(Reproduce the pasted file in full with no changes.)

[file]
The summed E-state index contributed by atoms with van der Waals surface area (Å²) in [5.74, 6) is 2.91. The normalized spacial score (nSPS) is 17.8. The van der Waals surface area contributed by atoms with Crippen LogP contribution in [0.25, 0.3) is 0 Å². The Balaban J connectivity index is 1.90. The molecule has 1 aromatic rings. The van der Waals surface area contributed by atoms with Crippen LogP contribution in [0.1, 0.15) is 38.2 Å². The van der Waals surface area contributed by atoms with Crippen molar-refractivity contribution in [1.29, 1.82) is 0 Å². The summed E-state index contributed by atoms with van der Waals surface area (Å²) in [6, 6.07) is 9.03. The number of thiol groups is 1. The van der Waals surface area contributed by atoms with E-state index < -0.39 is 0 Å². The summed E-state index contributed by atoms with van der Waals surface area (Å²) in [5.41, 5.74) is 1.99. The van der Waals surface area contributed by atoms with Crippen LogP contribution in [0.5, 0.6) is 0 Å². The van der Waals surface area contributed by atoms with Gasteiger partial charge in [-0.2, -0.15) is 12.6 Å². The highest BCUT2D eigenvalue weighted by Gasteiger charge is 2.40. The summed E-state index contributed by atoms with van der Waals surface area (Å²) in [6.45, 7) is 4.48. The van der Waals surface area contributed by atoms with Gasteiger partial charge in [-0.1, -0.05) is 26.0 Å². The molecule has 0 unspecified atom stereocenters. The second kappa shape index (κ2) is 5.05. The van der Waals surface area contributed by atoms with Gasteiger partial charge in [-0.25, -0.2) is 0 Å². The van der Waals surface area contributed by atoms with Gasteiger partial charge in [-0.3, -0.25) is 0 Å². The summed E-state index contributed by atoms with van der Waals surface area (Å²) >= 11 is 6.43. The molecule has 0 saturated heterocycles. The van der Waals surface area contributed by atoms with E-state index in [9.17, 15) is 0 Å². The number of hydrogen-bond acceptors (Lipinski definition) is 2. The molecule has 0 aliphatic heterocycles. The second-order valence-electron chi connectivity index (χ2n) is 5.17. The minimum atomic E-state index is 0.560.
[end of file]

The summed E-state index contributed by atoms with van der Waals surface area (Å²) in [5.74, 6) is 2.91. The normalized spacial score (nSPS) is 17.8. The van der Waals surface area contributed by atoms with Crippen LogP contribution in [0.25, 0.3) is 0 Å². The Balaban J connectivity index is 1.90. The molecule has 1 aromatic rings. The van der Waals surface area contributed by atoms with Crippen LogP contribution in [0.1, 0.15) is 38.2 Å². The van der Waals surface area contributed by atoms with Crippen molar-refractivity contribution in [1.29, 1.82) is 0 Å². The summed E-state index contributed by atoms with van der Waals surface area (Å²) in [6, 6.07) is 9.03. The number of thiol groups is 1. The van der Waals surface area contributed by atoms with E-state index < -0.39 is 0 Å². The summed E-state index contributed by atoms with van der Waals surface area (Å²) in [5.41, 5.74) is 1.99. The van der Waals surface area contributed by atoms with Crippen LogP contribution in [0.5, 0.6) is 0 Å². The van der Waals surface area contributed by atoms with Gasteiger partial charge in [-0.2, -0.15) is 12.6 Å². The highest BCUT2D eigenvalue weighted by Gasteiger charge is 2.40. The summed E-state index contributed by atoms with van der Waals surface area (Å²) in [6.45, 7) is 4.48. The van der Waals surface area contributed by atoms with Gasteiger partial charge in [-0.1, -0.05) is 26.0 Å². The molecule has 0 unspecified atom stereocenters. The second kappa shape index (κ2) is 5.05. The van der Waals surface area contributed by atoms with Gasteiger partial charge in [-0.25, -0.2) is 0 Å². The van der Waals surface area contributed by atoms with Gasteiger partial charge in [-0.3, -0.25) is 0 Å². The summed E-state index contributed by atoms with van der Waals surface area (Å²) >= 11 is 6.43. The molecule has 0 saturated heterocycles. The van der Waals surface area contributed by atoms with E-state index in [9.17, 15) is 0 Å². The number of hydrogen-bond acceptors (Lipinski definition) is 2. The molecule has 0 aliphatic heterocycles. The second-order valence-electron chi connectivity index (χ2n) is 5.17. The minimum atomic E-state index is 0.560.